And the board has let its intentions regarding any initiative to change this ruling:
IV. Conclusion Under current law, the District recognizes same-sex marriages validly performed in other jurisdictions. The proposed Initiative seeks to prohibit the District from continuing to recognize these same-sex marriages. The Initiative instructs that “only marriage between a man and a woman is valid or recognized in the District of Columbia.” If passed, the Initiative would, in contravention of the HRA, strip same-sex couples of the rights and responsibilities of marriages currently recognized in the District.
The District’s Initiative, Referendum and Recall Procedures Act requires the Board to refuse to accept referenda and initiatives which violate the HRA. Because the Initiative would authorize discrimination prohibited by the HRA, it is not a proper subject for initiative, and may not be accepted by the Board.
The board’s appeal to the Human Rights Act leaves open a door for a new type of discrimination: Where do religious charities that participate with the government stand when it comes to their hiring practices and where does the expression of the Chrisitan faith end and responsibility to the state end? This Human Rights Act is Section 14, Title 2 of the D.C. code, and as later clarified:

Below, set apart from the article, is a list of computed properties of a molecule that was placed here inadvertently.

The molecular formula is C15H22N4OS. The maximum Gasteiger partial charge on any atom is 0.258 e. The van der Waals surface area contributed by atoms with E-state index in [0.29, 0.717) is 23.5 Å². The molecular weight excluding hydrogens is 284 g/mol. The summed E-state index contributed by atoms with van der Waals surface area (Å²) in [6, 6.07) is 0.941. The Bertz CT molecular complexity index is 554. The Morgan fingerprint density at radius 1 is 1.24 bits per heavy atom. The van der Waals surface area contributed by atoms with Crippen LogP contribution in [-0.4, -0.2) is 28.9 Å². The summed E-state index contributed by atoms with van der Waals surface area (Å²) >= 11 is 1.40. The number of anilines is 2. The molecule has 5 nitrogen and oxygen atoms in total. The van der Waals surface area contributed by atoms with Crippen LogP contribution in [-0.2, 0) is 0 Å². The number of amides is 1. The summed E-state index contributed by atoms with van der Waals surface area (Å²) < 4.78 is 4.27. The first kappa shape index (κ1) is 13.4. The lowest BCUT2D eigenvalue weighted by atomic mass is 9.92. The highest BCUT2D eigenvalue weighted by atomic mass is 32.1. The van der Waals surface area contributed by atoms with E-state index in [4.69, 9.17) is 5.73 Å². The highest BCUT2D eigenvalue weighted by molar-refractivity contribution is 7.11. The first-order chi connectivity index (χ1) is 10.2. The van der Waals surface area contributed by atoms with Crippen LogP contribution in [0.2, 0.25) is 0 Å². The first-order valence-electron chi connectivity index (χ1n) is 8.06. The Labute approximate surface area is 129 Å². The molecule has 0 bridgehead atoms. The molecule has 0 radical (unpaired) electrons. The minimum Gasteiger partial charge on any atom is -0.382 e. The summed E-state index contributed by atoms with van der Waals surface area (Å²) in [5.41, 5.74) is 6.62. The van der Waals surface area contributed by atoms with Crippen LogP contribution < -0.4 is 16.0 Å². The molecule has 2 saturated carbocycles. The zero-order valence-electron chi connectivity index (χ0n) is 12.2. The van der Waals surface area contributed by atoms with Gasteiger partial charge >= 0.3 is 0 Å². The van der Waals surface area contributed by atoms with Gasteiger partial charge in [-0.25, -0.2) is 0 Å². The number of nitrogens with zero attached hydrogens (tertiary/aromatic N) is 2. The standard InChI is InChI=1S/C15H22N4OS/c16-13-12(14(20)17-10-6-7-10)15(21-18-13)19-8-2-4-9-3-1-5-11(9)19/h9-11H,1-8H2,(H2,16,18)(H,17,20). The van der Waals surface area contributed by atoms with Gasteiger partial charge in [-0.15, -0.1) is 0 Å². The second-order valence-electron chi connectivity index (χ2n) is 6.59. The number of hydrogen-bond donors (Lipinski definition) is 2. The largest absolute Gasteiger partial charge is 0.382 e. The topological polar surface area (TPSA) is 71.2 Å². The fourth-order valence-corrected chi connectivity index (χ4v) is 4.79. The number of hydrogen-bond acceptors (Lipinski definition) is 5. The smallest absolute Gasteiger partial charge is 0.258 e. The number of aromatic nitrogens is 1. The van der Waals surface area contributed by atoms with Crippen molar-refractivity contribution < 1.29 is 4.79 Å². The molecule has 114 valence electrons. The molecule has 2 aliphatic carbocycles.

To amend the Human Rights Act of 1977 to prohibit discrimination based on gender identity or expression.
BE IT ENACTED BY THE COUNCIL OF THE DISTRICT OF COLUMBIA, That thisact may be cited as the “Human Rights Clarification Amendment Act of 2005”.
Sec. 2. The Human Rights Act of 1977, effective December 13, 1977 (D.C. Law 2-38; D.C. Official Code § 2-1401.01 et seq.), is amended as follows:
(a) Section 101 (D.C. Official Code § 2-1401.01) is amended by striking the phrase“sexual orientation,” and inserting the phrase “sexual orientation, gender identity or expression,” in its place.
(b) Section 102 (D.C. Official Code § 2-1401.02) is amended by redesignating paragraph (12A) as (12A-1) and adding a new paragraph (12A) to read as follows:
“(12A) “Gender identity or expression” means a gender-related identity, appearance, expression, or behavior of an individual, regardless of the individual’s assigned sex at birth.”.
And here, in the Mayor’s directive to end discrimination against homosexuals in the policies and procedures of government offices — and even further: